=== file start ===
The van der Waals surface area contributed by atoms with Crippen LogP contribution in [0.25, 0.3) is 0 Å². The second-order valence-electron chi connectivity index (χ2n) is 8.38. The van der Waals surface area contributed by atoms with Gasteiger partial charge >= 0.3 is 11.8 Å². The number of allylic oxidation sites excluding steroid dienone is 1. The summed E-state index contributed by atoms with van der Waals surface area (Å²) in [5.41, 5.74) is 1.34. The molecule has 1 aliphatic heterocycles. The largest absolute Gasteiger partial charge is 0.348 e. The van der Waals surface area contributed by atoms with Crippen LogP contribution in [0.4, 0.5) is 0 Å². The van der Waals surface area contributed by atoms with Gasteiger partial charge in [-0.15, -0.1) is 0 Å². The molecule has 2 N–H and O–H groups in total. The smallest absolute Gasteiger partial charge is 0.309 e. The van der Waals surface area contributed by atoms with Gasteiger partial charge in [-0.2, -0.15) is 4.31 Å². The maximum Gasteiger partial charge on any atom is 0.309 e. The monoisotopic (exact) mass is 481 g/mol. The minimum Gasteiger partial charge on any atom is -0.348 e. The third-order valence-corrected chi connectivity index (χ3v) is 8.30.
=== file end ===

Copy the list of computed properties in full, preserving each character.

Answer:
The van der Waals surface area contributed by atoms with Crippen LogP contribution in [0.25, 0.3) is 0 Å². The second-order valence-electron chi connectivity index (χ2n) is 8.38. The van der Waals surface area contributed by atoms with Gasteiger partial charge >= 0.3 is 11.8 Å². The number of allylic oxidation sites excluding steroid dienone is 1. The summed E-state index contributed by atoms with van der Waals surface area (Å²) in [5.41, 5.74) is 1.34. The molecule has 1 aliphatic heterocycles. The largest absolute Gasteiger partial charge is 0.348 e. The van der Waals surface area contributed by atoms with Crippen LogP contribution in [0.4, 0.5) is 0 Å². The van der Waals surface area contributed by atoms with Gasteiger partial charge in [-0.15, -0.1) is 0 Å². The molecule has 2 N–H and O–H groups in total. The smallest absolute Gasteiger partial charge is 0.309 e. The van der Waals surface area contributed by atoms with Gasteiger partial charge in [-0.2, -0.15) is 4.31 Å². The maximum Gasteiger partial charge on any atom is 0.309 e. The monoisotopic (exact) mass is 481 g/mol. The minimum Gasteiger partial charge on any atom is -0.348 e. The third-order valence-corrected chi connectivity index (χ3v) is 8.30.